20 years ago at this time, I had just celebrated my first Christmas and New Year’s as a dad. (I also celebrated my first kidney stone, but that’s another story for another time.) Two years later son number two came a few weeks before Christmas and joined me as a December baby.
Now my oldest is in his second year of university and my youngest is in his final year of high school and looking at graduation six months away. And yes, the time has flown by.
Fatherhood began for me at age 37, almost age 38. My wife and I had been married for ten years before we earnestly started trying to have kids. After a year, I learned that some infertility surgery was necessary. It worked!
It took me about a week for me to get used to the idea that I was going to be a dad and that I would have to make changes for the benefit of my children and wife. (Now I face the front end of the empty nest and think, in a good way, about my wife and I!)
I have been fortunate and grateful to have a wonderful wife (32 years) who is a great mother. She has played, and continues to play, a key role in the life of our boys.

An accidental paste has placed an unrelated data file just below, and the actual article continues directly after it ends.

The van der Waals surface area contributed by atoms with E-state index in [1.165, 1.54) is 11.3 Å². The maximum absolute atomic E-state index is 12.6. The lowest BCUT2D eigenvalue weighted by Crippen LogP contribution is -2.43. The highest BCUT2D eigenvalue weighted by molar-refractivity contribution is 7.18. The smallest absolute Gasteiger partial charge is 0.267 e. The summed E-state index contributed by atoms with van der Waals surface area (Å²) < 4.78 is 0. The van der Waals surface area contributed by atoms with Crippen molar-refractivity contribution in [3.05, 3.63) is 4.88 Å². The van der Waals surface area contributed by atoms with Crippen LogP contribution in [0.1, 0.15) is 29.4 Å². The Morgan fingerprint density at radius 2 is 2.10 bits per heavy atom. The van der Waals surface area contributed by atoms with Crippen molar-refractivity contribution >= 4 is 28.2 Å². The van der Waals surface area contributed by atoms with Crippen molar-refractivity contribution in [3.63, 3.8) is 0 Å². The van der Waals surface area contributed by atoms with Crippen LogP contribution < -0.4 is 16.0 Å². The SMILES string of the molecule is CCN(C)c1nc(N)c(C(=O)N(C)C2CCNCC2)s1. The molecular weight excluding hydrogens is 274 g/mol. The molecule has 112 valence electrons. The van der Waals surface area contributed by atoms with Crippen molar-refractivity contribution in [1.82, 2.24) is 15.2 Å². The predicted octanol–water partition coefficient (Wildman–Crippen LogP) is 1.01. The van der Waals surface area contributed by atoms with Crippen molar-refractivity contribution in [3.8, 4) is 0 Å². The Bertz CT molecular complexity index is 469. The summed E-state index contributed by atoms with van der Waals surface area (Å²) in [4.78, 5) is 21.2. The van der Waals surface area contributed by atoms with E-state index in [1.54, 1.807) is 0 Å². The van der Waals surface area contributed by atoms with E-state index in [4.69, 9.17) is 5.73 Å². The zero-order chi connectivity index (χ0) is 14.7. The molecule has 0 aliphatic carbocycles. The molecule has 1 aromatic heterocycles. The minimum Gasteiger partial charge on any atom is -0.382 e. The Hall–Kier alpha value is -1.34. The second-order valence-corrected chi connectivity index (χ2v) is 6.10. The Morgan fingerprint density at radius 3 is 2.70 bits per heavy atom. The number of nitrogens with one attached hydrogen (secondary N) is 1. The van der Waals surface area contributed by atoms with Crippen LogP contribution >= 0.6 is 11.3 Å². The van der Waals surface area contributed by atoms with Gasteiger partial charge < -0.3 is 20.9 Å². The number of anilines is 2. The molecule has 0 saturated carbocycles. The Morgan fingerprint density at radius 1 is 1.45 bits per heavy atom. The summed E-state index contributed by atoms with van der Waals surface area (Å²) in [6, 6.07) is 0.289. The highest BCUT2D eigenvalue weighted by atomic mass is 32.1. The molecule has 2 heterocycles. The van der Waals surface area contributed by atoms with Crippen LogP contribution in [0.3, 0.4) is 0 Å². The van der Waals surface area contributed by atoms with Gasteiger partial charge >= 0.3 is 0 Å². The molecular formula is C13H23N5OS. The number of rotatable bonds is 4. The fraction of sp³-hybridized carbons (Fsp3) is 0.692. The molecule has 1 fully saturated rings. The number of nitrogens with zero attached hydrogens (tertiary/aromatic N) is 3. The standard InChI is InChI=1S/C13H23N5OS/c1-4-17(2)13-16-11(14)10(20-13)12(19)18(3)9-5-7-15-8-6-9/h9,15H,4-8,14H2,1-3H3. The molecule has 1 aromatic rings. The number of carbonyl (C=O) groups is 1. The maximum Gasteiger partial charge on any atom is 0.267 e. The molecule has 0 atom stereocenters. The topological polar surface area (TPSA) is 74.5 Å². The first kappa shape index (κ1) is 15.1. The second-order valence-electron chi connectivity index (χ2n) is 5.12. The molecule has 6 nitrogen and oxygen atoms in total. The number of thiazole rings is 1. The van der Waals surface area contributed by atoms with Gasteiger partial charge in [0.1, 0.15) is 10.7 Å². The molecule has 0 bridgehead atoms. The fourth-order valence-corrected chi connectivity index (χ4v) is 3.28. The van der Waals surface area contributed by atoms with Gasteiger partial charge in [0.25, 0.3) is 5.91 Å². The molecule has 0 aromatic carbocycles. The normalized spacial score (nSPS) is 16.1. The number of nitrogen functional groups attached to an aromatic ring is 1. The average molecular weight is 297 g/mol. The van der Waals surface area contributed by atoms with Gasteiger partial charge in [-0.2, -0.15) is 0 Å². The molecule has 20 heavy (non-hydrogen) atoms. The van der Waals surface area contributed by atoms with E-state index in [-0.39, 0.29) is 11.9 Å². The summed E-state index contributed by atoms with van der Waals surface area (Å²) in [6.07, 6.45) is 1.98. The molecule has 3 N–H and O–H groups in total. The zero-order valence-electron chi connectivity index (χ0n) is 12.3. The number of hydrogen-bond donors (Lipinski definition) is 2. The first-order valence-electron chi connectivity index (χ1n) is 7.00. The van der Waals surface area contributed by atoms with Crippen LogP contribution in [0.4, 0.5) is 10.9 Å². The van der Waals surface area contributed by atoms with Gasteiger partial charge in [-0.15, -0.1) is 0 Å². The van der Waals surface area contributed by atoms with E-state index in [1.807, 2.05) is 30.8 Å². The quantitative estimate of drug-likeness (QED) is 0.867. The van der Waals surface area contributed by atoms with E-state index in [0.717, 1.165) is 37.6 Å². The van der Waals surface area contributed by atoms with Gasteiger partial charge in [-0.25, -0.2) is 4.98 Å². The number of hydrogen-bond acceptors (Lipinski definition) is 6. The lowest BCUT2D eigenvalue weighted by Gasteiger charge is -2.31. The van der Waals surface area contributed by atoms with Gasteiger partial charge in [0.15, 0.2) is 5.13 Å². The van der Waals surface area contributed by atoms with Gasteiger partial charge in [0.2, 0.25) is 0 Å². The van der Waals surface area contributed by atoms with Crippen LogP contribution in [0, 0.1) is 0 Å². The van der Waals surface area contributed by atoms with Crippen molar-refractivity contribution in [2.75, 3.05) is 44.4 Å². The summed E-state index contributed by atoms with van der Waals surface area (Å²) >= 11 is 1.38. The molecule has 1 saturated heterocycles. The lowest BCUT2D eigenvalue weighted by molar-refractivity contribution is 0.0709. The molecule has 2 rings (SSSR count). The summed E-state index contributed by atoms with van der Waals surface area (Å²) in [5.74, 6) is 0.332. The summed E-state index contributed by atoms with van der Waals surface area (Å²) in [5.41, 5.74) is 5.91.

I grew up as an only child. My mother miscarried the year before I was born and when I came along, I was considered a high risk pregancy.
I had a good childhood and still stay connected to several of the “kids” I grew up with but when I became a husband and knew a child was on the way, I said that I wanted to have more than one child and God, in His gracious way, allowed that to happen.
I think fatherhood matters. There are many studies that have documented the impact of father absence on both boys and girls but, as a one who has been in parish ministry for nearly three decades, I know many stories of those affected by father absence.
I am not an expert on fatherhood, in fact I am learning how to be a dad on an entirely new level as my sons move further into adulthood. But I have some things to say that I hope will be helpful and hopeful to those who have just begun the journey or are in the middle of that 18 year span between birth and high school graduation.
I will speak of my faith without apology because without the help of my God, I think that I would have gone down several paths that would have done damage to my family and me.
I will speak out of my experience as an imperfect dad, who is grateful to God for the privilege, and responsibility, of fatherhood.
I will speak practically because kids require you to become practical, very quickly!
(If you have topics that you would like me to address, please respond to this post with those suggestions. I welcome them and will do my best to address them, if possible, with honesty and integrity.)